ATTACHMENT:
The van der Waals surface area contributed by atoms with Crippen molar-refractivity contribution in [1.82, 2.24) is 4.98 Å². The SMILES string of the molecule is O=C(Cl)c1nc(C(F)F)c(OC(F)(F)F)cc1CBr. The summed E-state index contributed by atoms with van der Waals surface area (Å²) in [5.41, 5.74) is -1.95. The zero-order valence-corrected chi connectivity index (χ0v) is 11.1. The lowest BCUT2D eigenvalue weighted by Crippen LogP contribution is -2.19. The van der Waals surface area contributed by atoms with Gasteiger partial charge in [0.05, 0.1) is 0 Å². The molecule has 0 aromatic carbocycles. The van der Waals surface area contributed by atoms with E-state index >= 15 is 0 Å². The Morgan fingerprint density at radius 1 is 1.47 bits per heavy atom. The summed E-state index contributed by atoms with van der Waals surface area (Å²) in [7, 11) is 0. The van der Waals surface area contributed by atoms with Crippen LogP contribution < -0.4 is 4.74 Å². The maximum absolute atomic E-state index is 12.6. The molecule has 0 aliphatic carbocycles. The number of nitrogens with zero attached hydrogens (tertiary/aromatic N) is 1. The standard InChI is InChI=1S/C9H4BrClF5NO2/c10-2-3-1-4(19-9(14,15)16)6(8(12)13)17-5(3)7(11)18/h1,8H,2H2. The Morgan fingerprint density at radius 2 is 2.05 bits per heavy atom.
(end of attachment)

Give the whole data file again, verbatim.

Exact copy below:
The van der Waals surface area contributed by atoms with Crippen molar-refractivity contribution in [1.82, 2.24) is 4.98 Å². The SMILES string of the molecule is O=C(Cl)c1nc(C(F)F)c(OC(F)(F)F)cc1CBr. The summed E-state index contributed by atoms with van der Waals surface area (Å²) in [5.41, 5.74) is -1.95. The zero-order valence-corrected chi connectivity index (χ0v) is 11.1. The lowest BCUT2D eigenvalue weighted by Crippen LogP contribution is -2.19. The van der Waals surface area contributed by atoms with Gasteiger partial charge in [0.05, 0.1) is 0 Å². The molecule has 0 aromatic carbocycles. The van der Waals surface area contributed by atoms with E-state index >= 15 is 0 Å². The Morgan fingerprint density at radius 1 is 1.47 bits per heavy atom. The summed E-state index contributed by atoms with van der Waals surface area (Å²) in [7, 11) is 0. The van der Waals surface area contributed by atoms with Crippen LogP contribution < -0.4 is 4.74 Å². The maximum absolute atomic E-state index is 12.6. The molecule has 0 aliphatic carbocycles. The number of nitrogens with zero attached hydrogens (tertiary/aromatic N) is 1. The standard InChI is InChI=1S/C9H4BrClF5NO2/c10-2-3-1-4(19-9(14,15)16)6(8(12)13)17-5(3)7(11)18/h1,8H,2H2. The Morgan fingerprint density at radius 2 is 2.05 bits per heavy atom.